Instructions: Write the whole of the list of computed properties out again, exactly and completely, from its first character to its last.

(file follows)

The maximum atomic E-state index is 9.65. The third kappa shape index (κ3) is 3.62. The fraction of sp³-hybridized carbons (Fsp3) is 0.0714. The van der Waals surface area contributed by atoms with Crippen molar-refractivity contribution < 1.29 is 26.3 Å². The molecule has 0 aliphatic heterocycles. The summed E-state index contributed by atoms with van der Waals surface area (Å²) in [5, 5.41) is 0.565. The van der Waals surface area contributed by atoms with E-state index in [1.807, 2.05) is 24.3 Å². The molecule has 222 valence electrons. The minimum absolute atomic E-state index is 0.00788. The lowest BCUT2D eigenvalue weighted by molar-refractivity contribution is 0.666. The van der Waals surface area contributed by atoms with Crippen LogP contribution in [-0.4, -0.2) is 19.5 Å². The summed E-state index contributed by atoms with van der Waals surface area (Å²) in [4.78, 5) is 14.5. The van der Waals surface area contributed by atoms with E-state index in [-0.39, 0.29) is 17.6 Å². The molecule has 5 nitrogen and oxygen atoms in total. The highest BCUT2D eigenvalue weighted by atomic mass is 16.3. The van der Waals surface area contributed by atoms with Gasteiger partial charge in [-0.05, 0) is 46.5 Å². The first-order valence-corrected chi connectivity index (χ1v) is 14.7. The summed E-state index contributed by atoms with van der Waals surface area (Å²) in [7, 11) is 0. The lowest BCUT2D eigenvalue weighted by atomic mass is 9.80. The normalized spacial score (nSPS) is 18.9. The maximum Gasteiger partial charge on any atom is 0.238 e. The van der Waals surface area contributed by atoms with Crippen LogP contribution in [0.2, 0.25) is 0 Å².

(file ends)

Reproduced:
The maximum atomic E-state index is 9.65. The third kappa shape index (κ3) is 3.62. The fraction of sp³-hybridized carbons (Fsp3) is 0.0714. The van der Waals surface area contributed by atoms with Crippen molar-refractivity contribution < 1.29 is 26.3 Å². The molecule has 0 aliphatic heterocycles. The summed E-state index contributed by atoms with van der Waals surface area (Å²) in [5, 5.41) is 0.565. The van der Waals surface area contributed by atoms with E-state index in [1.807, 2.05) is 24.3 Å². The molecule has 222 valence electrons. The minimum absolute atomic E-state index is 0.00788. The lowest BCUT2D eigenvalue weighted by molar-refractivity contribution is 0.666. The van der Waals surface area contributed by atoms with Crippen LogP contribution in [-0.4, -0.2) is 19.5 Å². The summed E-state index contributed by atoms with van der Waals surface area (Å²) in [4.78, 5) is 14.5. The van der Waals surface area contributed by atoms with E-state index in [-0.39, 0.29) is 17.6 Å². The molecule has 5 nitrogen and oxygen atoms in total. The highest BCUT2D eigenvalue weighted by atomic mass is 16.3. The van der Waals surface area contributed by atoms with Gasteiger partial charge in [-0.05, 0) is 46.5 Å². The first-order valence-corrected chi connectivity index (χ1v) is 14.7. The summed E-state index contributed by atoms with van der Waals surface area (Å²) in [7, 11) is 0. The lowest BCUT2D eigenvalue weighted by atomic mass is 9.80. The normalized spacial score (nSPS) is 18.9. The maximum Gasteiger partial charge on any atom is 0.238 e. The van der Waals surface area contributed by atoms with Crippen LogP contribution in [0.2, 0.25) is 0 Å².